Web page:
A general model of eolian sediment transport by both saltation and suspension is developed. Saltation is analyzed through calculations of single trajectories, given initial conditions of liftoff speed, angle, and spin. Profiles of particle concentration and mass flux, generated by assuming that all trajectories are identical, display distinct maxima at the top of the trajectory. By incorporating the realistic distribution of trajectories that arises from the stochastic nature of grain impacts with a granular bed, the model yields monotonic decreases in particle concentration and mass flux with height, in accordance with published empirical data.
The analysis of suspension, as the balance between downward advective flux as a result of the settling of grains and their upward diffusive flux as a result of turbulence, results in concentration profiles that fall off as power laws with height, also in accordance with empirical data. A relation for reference-level concentrations is presented for both blowing-snow and dust profiles.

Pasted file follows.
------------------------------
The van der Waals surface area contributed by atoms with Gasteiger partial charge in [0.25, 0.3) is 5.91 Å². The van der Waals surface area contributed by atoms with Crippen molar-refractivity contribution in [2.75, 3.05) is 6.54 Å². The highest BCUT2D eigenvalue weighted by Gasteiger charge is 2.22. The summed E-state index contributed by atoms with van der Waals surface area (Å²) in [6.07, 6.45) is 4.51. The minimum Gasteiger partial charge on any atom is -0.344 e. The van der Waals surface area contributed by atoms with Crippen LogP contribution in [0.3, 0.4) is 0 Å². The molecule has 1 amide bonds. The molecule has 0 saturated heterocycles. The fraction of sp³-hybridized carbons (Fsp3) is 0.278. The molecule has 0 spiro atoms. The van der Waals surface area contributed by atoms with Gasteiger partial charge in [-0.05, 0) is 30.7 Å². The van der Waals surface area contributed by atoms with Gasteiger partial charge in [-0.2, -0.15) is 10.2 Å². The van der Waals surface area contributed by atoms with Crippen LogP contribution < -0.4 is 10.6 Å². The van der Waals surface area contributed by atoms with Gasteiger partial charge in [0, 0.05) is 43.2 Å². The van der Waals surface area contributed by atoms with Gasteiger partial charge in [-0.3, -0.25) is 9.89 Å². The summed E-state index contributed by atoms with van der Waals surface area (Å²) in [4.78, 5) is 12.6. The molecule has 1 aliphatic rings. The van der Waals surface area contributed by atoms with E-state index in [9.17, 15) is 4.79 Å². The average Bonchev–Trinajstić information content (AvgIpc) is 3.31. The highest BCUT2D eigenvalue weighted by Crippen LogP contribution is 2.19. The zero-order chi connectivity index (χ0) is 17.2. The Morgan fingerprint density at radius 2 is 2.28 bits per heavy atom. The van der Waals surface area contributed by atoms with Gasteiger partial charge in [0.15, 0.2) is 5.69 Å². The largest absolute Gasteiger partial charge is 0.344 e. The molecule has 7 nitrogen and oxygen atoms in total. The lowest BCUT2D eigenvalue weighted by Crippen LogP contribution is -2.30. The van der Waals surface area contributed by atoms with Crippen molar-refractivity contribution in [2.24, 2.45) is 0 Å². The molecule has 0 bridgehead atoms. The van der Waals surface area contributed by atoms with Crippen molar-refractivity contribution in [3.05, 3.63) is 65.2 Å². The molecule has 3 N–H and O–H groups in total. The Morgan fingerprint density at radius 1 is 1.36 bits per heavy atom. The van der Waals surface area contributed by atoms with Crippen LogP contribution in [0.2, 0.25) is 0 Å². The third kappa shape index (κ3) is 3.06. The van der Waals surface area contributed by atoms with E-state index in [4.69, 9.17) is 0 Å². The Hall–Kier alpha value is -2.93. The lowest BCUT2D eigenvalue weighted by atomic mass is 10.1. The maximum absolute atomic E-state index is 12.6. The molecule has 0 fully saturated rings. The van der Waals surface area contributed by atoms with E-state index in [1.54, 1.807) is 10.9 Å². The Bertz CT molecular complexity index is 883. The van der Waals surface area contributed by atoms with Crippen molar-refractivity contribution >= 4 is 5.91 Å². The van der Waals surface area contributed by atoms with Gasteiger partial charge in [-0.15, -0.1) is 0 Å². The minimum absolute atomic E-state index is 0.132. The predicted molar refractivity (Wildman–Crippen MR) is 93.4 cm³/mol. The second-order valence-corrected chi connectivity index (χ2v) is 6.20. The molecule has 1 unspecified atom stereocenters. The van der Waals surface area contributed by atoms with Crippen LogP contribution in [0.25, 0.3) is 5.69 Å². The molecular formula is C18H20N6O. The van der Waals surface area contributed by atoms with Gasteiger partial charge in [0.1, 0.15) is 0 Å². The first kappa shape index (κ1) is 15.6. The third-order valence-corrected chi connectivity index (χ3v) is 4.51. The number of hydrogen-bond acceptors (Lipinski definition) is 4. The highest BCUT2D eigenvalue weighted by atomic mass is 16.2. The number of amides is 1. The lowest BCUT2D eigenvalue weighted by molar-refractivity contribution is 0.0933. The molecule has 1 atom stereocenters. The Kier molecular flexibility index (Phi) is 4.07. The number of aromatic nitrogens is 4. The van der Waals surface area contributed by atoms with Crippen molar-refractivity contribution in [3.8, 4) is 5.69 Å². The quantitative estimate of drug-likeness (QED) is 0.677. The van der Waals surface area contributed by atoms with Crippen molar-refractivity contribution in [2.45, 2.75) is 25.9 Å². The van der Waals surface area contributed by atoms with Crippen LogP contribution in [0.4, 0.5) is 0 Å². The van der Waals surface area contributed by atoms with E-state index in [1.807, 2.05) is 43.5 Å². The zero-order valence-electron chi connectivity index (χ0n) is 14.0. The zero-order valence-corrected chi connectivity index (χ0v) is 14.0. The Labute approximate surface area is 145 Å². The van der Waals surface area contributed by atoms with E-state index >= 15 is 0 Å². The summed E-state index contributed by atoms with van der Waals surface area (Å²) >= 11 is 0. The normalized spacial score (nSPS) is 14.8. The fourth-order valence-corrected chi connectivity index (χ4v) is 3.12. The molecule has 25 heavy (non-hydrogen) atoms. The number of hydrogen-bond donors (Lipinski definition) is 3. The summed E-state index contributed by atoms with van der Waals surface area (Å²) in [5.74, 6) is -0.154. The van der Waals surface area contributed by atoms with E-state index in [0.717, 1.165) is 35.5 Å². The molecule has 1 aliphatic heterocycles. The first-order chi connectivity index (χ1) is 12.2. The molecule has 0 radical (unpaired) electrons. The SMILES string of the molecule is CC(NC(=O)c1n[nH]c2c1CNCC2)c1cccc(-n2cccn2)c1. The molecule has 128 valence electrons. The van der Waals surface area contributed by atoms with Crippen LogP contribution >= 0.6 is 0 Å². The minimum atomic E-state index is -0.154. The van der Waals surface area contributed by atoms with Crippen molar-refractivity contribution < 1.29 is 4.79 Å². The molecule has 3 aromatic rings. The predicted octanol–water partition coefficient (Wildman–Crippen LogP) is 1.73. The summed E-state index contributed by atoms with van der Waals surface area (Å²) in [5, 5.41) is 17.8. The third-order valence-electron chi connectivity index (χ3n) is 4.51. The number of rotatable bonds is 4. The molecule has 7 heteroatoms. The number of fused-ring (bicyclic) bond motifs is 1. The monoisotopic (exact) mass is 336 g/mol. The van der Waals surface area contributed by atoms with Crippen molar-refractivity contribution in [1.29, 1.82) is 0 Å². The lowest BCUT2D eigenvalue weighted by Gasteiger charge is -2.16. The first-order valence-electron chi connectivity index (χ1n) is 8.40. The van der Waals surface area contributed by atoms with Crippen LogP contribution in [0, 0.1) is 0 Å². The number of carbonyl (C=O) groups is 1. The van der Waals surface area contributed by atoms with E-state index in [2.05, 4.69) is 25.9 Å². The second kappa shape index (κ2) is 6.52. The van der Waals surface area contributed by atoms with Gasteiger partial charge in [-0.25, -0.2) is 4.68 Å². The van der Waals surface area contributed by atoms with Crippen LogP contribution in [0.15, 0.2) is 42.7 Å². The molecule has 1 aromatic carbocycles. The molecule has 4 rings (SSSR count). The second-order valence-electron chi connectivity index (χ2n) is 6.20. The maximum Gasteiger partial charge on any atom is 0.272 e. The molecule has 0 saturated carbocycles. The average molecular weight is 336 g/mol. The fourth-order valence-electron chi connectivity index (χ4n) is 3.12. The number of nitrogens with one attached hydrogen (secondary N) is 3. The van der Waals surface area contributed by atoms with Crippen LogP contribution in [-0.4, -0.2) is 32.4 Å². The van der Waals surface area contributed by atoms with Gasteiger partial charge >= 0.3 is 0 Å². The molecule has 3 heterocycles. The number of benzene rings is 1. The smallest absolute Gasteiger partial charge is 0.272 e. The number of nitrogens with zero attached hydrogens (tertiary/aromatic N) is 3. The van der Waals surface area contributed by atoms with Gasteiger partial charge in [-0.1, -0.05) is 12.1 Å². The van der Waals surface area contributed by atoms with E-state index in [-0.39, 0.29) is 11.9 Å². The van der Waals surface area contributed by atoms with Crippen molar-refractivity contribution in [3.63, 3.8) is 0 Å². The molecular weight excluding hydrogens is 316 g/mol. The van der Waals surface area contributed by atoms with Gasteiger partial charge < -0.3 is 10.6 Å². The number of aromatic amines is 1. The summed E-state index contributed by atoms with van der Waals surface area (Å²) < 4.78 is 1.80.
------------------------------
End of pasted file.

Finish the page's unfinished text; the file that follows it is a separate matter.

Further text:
The solutions for saltation and suspension are combined to yield mass-flux profiles for the entire range of grain sizes in the bed. The saltation layer emerges naturally as that region where the total flux of saltating grains exceeds that of suspended grains. The model points clearly to the need for further research on the stochastic grain-bed interactions, which control both the probability distribution of liftoff velocities in saltation and the production of fine particles in suspension.